The thoughts for my homily are from Pope Benedict second book, ‘Jesus of Nazareth.”  I will focus on Jesus words, “You are clean.” Pope Benedict writes purity is not something we can achieve by our own efforts. Purity is a gift of faith. It is faith in Jesus that makes us clean. This is the meaning of this verse, “Peter said to him, “You will never wash my feet.” Jesus answered him, “Unless I wash you, you will have no inheritance with me.” Simon Peter said to him,  “Master, then not only my feet, but my hands and head as well.” Jesus said to him,  “Whoever has bathed has no need except to have his feet washed, for he is clean all over.”

Purity is not something we do, it is something that Jesus has to do for us. We have to allow Jesus to wash our feet.  Jesus says, “Whoever has bathed has no need except to have his feet washed, for he is clean all over. Pope Benedict writes, “The complete bath that was taken for granted only only mean Baptism, by which man is immersed into Christ once and for all, acquired his new identity as one who dwells in Christ.” Baptism makes us clean. But the washing of the feet is a symbol of confession. Our feet touch the ground and we have daily need to be washed of those sins. Pope Benedict writes, “This fundamental event, by which we become Christians (Baptism the bath that makes us clean) not through our own doing doing but through the action of the Lord in his Church, cannot be repeated. Yet in the life of Christians- for table fellowship with the Lord- it constantly requires completion: ‘washing of the feet.’”

Peter allowed Jesus to wash his feet. Judas in his heart refused to allow Jesus to wash away the sin in his heart so his sin remained. We read in the Gospel, “One of his disciples, whom Jesus loved, was lying close to the breast of Jesus: so Simon Peter beckoned to him and said, ‘Tell us who it is of whom he speak.’ So lying thus close to the breast of Jesus, he said to him: ‘Lord, who is it?’ Jesus answered: ‘it is he of whom I shall give this morsel when I have dipped it.’”(John 13:23-26) Judas might have had his feet physically washed by Jesus but he didn’t allow Jesus to wash his heart from sin. Jesus says, “He who ate my bread has lifted his heel against me.” (Ps 41:9)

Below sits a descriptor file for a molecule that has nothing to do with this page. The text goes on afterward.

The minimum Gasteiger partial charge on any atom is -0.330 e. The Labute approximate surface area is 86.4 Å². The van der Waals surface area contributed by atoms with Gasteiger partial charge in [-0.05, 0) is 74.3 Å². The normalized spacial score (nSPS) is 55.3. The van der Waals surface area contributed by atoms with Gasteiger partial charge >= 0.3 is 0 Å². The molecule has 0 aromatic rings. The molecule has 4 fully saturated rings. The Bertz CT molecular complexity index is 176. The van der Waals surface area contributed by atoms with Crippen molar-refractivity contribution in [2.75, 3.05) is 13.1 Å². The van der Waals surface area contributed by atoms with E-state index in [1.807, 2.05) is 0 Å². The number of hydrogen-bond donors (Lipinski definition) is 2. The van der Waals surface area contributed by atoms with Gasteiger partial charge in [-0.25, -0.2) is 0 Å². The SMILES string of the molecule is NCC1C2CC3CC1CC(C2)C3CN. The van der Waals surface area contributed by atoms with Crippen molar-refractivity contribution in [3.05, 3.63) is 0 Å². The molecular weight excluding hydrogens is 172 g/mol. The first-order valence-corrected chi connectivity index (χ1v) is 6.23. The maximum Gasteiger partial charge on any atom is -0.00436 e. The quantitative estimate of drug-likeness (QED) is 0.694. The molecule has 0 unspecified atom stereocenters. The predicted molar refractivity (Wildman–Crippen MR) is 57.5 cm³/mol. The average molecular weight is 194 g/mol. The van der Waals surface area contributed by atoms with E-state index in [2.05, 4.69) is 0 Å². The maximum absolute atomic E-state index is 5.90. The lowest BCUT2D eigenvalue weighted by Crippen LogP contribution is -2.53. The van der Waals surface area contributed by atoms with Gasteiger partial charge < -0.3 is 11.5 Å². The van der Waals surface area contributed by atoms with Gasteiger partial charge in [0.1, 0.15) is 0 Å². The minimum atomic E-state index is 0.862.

Are we like Peter or Judas? Do we have the humility to allow Jesus to wash our feet and hearts from sin? Every time we confess our sins we allow Jesus to wash our feet. We make our hearts a worthy dwelling place for the Lord in the Eucharist.

The Cross Passion Sunday

The Cross Passion Sunday

Some thoughts on the cross. Today we read the whole passion of Jesus. It always catches many people by surprise why the Gospel reading takes 25 minutes.

A young woman was praying to God. She was pleading to God to take her cross away. She felt she was given a much heavier cross than everyone else. She pleading with God for so long that eventually Jesus appeared to her. Jesus full of love said to the young woman, “I have heard your prayer. I will take your cross away from you.”

Immediately she found herself in a huge castle. Jesus said to her, “You may choose from any of the crosses that you find in the castle.” She saw huge crosses, heavy crosses, very light crosses. After she walked through all the halls she eventually found a little room with a very very small cross in the corner. In fact, this cross was the smallest of all the crosses in the castle. The young woman said to Jesus, “I want this cross.” Jesus with love in his eyes said to the young woman, “My Beloved that is the cross that I took from you.”

St Catherine of Siena said that the cross is a bridge from earth to heaven. The cross needs to be big and long enough to cross the chasm from earth to Heaven. Know that Jesus has made your cross just the right side so that you can cross safely from earth to heaven.

Saint John of the Cross and Charisms ‘Soul Institute’

Saint John of the Cross and Charisms ‘Soul Institute’

Ralph Martin writes, “There seems to be a wide-spread impression that the contemplative and the charismatic are contradictory, not complementary, and that John of the Cross condemns the exercise of the charismatic gifts.”